Last Updated: 19/01/2021

The level of COVID-19 testing is extremely low in Honduras, making it difficult to get an accurate view of how the country has been affected. The reported number of positive cases surpassed 122,000 and related deaths were more than 3,000 as of Jan 1. Security forces have been deployed to enforce curfews. It is mandatory to use face masks, sanitary gel and social distancing in public. Honduras was hit by the Category 4 Hurricane Eta and then by the Category 5 Hurricane Iota in November 2020. The storms caused at least 100 deaths and $10 billion of damage to homes and agriculture, resulting in widespread food insecurity. Honduras' coffee harvest is threatened by pandemic restrictions that keep local workers at home and prevent foreign harvesters from entering the country.

Compassion programs and activities remain suspended in Honduras. Program staff members have delivered over 215,000 food packs and 142,000 hygiene kits and are reinforcing hygiene and safety measures with caregivers. They have also been able to facilitate medical support for more than 2,700 people since the quarantine began. All who are delivering food have undergone training by the local government on safety measures. Church workers are keeping in touch with families via phone calls and are conducting live video classes for the children where possible.

How is Compassion Currently Operating in Honduras?

Below, you will find the latest information on how Compassion is currently operating in Honduras, including status updates on center openings, letter delivery and gift delivery. This is the most current information we have, though it can change quickly. Please know that all children and their families are being checked in on regularly by staff, either in person or by phone, even if the Compassion center is not open for programming.

Are Compassion Centers Open?

At this point, all centers in Honduras are closed in order to abide by local guidelines. Staff members are still calling and checking in on families, and some centers are conducting virtual video classes. Because of the generous support of sponsors and donors, they have been able to distribute over 215,000 food packs and 142,000 hygiene kits to children and their families!

Are Children Receiving Letters?

The majority of letters are delayed in Honduras, which means it may take longer for you to receive letters from your child. But that doesn’t mean you shouldn’t write! We encourage you to continue sending your sponsored child letters of encouragement and hope. What a joyful day it will be when those letters are delivered!

Are Gifts Being Delivered?

Gifts continue to be distributed in Honduras. Staff members have been given the option to disburse monetary gifts to an appropriate, verified caregiver, if necessary. This applies to family gifts and child gifts (including birthday and final gifts). Families may spend the gift on whatever they consider most important to meet family needs. The caregiver will be notified whether a gift has been designated as a child gift or family gift. The caregiver will decide the best use of the money, recognizing that sometimes purchasing food or paying rent is in the best interest of a child.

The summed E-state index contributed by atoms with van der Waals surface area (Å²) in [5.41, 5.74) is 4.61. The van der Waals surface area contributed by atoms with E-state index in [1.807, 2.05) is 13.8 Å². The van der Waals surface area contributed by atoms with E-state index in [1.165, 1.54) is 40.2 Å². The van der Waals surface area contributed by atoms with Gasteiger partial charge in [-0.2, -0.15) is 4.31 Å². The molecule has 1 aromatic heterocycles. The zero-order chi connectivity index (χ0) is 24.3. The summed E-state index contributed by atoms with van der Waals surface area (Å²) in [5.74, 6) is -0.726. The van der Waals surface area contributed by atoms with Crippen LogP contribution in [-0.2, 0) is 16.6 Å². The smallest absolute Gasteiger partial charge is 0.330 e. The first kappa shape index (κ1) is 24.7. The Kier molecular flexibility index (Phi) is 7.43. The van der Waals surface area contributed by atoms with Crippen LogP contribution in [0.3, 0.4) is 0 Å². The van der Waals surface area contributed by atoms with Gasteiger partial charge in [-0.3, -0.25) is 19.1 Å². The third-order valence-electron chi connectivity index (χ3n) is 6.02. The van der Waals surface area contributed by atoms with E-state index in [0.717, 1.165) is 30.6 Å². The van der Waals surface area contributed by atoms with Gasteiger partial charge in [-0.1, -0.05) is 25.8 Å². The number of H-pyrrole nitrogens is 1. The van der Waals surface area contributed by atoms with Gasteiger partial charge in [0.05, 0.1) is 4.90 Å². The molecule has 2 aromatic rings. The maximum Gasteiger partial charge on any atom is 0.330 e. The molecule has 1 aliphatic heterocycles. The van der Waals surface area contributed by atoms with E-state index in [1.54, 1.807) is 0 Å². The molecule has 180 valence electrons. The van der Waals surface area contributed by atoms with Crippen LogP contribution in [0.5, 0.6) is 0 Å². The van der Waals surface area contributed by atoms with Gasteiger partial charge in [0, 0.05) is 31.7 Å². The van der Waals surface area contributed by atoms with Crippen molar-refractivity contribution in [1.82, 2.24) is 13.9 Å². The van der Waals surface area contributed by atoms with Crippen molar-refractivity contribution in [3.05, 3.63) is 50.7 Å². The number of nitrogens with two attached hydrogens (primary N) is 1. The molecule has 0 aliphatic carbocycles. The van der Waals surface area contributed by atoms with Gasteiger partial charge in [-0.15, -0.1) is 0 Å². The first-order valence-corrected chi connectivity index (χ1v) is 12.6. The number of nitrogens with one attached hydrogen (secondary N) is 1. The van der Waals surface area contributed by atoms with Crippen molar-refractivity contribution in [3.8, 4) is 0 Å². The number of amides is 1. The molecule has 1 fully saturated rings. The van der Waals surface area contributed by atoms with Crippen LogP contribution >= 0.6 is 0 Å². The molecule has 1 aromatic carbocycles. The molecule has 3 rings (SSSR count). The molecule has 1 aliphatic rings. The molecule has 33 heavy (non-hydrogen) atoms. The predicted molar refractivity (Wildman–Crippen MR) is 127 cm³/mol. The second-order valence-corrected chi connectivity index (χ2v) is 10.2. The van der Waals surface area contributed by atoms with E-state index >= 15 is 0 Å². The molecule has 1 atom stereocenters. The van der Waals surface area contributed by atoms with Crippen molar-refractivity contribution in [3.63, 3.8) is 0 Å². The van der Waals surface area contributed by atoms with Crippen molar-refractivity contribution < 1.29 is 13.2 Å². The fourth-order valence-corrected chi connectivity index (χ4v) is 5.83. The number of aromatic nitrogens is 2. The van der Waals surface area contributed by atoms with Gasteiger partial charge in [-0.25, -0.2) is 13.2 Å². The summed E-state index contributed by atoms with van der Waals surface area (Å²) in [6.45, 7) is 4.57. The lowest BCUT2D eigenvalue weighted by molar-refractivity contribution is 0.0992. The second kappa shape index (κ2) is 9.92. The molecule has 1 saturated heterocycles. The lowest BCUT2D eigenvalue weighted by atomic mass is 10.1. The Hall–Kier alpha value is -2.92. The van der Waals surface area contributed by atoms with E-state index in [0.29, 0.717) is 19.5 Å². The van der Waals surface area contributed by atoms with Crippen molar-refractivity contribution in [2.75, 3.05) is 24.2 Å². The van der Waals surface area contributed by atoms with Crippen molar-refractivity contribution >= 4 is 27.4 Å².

Story From the Field

It was the first rainy day after six months of severe drought and hot weather in 6-year-old Eduar’s community. Flooding was expected, affecting already vulnerable residents struggling with the financial impact of the COVID-19 quarantine. Since the quarantine started in March 2020, Eduar’s father and mother had lost their jobs as a farmer and housekeeper respectively and were having a hard time making ends meet. They knew the rains could provide both relief for crops and devastation in the form of flooding.

“Late at night, my husband and I were still awake but our son Eduar was already sleeping,” says Adelina, Eduar’s mother. “Heavy rains started to pour down in our community like never before. All of a sudden, a strong wave of polluted water broke into our house and flooded the whole place in a blink of an eye. My husband acted quickly and took Eduar in his arms while we ran to save our lives.”

As soon as Compassion's local church partner was notified about Eduar’s situation, leaders visited him and his family and provided not only spiritual guidance but also groceries, potable water, and blankets to stay warm.

“We felt relieved that Eduar and his family escaped from the flooding and no human casualties were reported,” says Denisse, the child development center director. “The next day after the flooding, we visited Eduar’s house and we assessed the situation. Through Compassion's Disaster Relief Fund, Eduar’s family was equipped with everything they needed.”

After a couple of weeks, Eduar and his family moved back into their house, which was fixed and cleaned of the polluted water and mud that came along with the heavy rains. Eduar even got a new bed, which he says he likes to snuggle in when it’s raining.

How can I pray for Honduras?

Pray for wisdom for Compassion staff and frontline churches as they determine how to help and support the more than 6,000 Compassion children and their families who lost everything in Hurricanes Eta and Iota.

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